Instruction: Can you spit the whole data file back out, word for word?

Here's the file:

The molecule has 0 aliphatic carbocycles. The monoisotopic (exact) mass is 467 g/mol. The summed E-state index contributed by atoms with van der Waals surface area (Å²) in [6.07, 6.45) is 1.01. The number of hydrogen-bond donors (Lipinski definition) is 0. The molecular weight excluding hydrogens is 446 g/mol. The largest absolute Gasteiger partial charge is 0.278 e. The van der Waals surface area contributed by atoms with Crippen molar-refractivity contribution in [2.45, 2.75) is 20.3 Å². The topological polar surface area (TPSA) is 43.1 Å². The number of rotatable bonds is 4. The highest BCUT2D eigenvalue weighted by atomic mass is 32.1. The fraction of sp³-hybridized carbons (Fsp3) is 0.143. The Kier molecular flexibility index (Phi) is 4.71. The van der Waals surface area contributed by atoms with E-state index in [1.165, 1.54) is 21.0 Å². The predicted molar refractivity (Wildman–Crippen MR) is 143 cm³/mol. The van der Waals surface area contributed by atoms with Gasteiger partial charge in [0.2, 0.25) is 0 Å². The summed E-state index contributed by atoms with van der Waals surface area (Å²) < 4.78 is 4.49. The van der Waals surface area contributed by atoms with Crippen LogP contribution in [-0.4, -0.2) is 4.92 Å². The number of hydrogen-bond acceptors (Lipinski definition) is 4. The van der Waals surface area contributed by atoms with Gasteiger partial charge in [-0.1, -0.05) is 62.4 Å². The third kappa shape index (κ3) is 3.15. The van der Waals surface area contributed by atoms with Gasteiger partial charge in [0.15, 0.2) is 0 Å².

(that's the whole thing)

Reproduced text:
The molecule has 0 aliphatic carbocycles. The monoisotopic (exact) mass is 467 g/mol. The summed E-state index contributed by atoms with van der Waals surface area (Å²) in [6.07, 6.45) is 1.01. The number of hydrogen-bond donors (Lipinski definition) is 0. The molecular weight excluding hydrogens is 446 g/mol. The largest absolute Gasteiger partial charge is 0.278 e. The van der Waals surface area contributed by atoms with Crippen molar-refractivity contribution in [2.45, 2.75) is 20.3 Å². The topological polar surface area (TPSA) is 43.1 Å². The number of rotatable bonds is 4. The highest BCUT2D eigenvalue weighted by atomic mass is 32.1. The fraction of sp³-hybridized carbons (Fsp3) is 0.143. The Kier molecular flexibility index (Phi) is 4.71. The van der Waals surface area contributed by atoms with E-state index in [1.165, 1.54) is 21.0 Å². The predicted molar refractivity (Wildman–Crippen MR) is 143 cm³/mol. The van der Waals surface area contributed by atoms with Gasteiger partial charge in [0.2, 0.25) is 0 Å². The summed E-state index contributed by atoms with van der Waals surface area (Å²) < 4.78 is 4.49. The van der Waals surface area contributed by atoms with Crippen LogP contribution in [-0.4, -0.2) is 4.92 Å². The number of hydrogen-bond acceptors (Lipinski definition) is 4. The van der Waals surface area contributed by atoms with Gasteiger partial charge in [-0.1, -0.05) is 62.4 Å². The third kappa shape index (κ3) is 3.15. The van der Waals surface area contributed by atoms with Gasteiger partial charge in [0.15, 0.2) is 0 Å².